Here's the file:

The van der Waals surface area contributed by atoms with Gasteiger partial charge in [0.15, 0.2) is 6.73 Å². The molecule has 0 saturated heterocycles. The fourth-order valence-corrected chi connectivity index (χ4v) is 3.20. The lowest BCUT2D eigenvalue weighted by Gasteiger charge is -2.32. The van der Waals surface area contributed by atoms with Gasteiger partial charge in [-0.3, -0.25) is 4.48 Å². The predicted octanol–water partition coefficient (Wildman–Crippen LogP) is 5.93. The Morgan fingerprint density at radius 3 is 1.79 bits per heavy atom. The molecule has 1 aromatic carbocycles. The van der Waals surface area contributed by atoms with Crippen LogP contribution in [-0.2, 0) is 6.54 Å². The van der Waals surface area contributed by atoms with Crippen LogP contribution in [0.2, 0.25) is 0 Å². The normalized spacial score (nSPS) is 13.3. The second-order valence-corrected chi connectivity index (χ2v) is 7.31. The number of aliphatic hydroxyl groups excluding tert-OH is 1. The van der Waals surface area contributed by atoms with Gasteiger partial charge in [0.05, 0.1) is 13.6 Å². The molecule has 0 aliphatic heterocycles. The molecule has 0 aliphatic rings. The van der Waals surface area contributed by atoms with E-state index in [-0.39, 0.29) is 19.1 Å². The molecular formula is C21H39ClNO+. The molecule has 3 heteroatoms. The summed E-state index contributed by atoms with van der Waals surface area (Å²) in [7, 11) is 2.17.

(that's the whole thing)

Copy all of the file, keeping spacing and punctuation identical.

The van der Waals surface area contributed by atoms with Gasteiger partial charge in [0.15, 0.2) is 6.73 Å². The molecule has 0 saturated heterocycles. The fourth-order valence-corrected chi connectivity index (χ4v) is 3.20. The lowest BCUT2D eigenvalue weighted by Gasteiger charge is -2.32. The van der Waals surface area contributed by atoms with Gasteiger partial charge in [-0.3, -0.25) is 4.48 Å². The predicted octanol–water partition coefficient (Wildman–Crippen LogP) is 5.93. The Morgan fingerprint density at radius 3 is 1.79 bits per heavy atom. The molecule has 1 aromatic carbocycles. The van der Waals surface area contributed by atoms with Crippen LogP contribution in [-0.2, 0) is 6.54 Å². The van der Waals surface area contributed by atoms with Crippen LogP contribution in [0.2, 0.25) is 0 Å². The normalized spacial score (nSPS) is 13.3. The second-order valence-corrected chi connectivity index (χ2v) is 7.31. The number of aliphatic hydroxyl groups excluding tert-OH is 1. The van der Waals surface area contributed by atoms with Gasteiger partial charge in [0.05, 0.1) is 13.6 Å². The molecule has 0 aliphatic heterocycles. The molecule has 0 aliphatic rings. The van der Waals surface area contributed by atoms with E-state index in [-0.39, 0.29) is 19.1 Å². The molecular formula is C21H39ClNO+. The molecule has 3 heteroatoms. The summed E-state index contributed by atoms with van der Waals surface area (Å²) in [7, 11) is 2.17.